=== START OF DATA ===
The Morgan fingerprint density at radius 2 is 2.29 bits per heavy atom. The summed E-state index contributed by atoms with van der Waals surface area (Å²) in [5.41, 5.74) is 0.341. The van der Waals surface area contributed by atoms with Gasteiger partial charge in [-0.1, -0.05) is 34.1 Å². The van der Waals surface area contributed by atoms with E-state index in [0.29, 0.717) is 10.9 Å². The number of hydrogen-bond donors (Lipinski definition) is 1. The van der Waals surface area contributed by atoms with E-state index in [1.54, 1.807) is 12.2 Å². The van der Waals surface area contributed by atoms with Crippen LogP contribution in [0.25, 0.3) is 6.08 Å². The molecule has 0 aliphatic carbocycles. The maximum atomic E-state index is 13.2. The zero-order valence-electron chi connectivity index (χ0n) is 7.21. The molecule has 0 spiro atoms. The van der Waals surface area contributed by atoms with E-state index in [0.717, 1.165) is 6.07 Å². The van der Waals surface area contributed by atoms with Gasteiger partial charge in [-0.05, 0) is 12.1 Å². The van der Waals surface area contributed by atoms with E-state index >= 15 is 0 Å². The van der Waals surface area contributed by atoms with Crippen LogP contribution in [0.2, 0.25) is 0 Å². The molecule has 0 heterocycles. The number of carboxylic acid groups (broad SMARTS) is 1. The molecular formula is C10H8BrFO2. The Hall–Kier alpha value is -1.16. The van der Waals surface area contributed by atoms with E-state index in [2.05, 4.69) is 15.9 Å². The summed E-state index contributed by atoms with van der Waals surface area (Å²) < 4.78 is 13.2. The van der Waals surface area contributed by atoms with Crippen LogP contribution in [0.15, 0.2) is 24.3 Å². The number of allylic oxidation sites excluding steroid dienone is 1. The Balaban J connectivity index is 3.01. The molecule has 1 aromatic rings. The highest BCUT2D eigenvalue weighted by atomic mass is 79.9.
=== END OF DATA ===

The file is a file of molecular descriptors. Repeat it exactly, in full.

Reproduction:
The Morgan fingerprint density at radius 2 is 2.29 bits per heavy atom. The summed E-state index contributed by atoms with van der Waals surface area (Å²) in [5.41, 5.74) is 0.341. The van der Waals surface area contributed by atoms with Gasteiger partial charge in [-0.1, -0.05) is 34.1 Å². The van der Waals surface area contributed by atoms with E-state index in [0.29, 0.717) is 10.9 Å². The number of hydrogen-bond donors (Lipinski definition) is 1. The van der Waals surface area contributed by atoms with E-state index in [1.54, 1.807) is 12.2 Å². The van der Waals surface area contributed by atoms with Crippen LogP contribution in [0.25, 0.3) is 6.08 Å². The molecule has 0 aliphatic carbocycles. The maximum atomic E-state index is 13.2. The zero-order valence-electron chi connectivity index (χ0n) is 7.21. The molecule has 0 spiro atoms. The van der Waals surface area contributed by atoms with E-state index in [0.717, 1.165) is 6.07 Å². The van der Waals surface area contributed by atoms with Gasteiger partial charge in [-0.05, 0) is 12.1 Å². The van der Waals surface area contributed by atoms with E-state index >= 15 is 0 Å². The van der Waals surface area contributed by atoms with Crippen LogP contribution in [0.2, 0.25) is 0 Å². The molecule has 0 heterocycles. The number of carboxylic acid groups (broad SMARTS) is 1. The molecular formula is C10H8BrFO2. The Hall–Kier alpha value is -1.16. The van der Waals surface area contributed by atoms with E-state index in [2.05, 4.69) is 15.9 Å². The summed E-state index contributed by atoms with van der Waals surface area (Å²) < 4.78 is 13.2. The van der Waals surface area contributed by atoms with Crippen LogP contribution in [0.15, 0.2) is 24.3 Å². The number of allylic oxidation sites excluding steroid dienone is 1. The Balaban J connectivity index is 3.01. The molecule has 1 aromatic rings. The highest BCUT2D eigenvalue weighted by atomic mass is 79.9.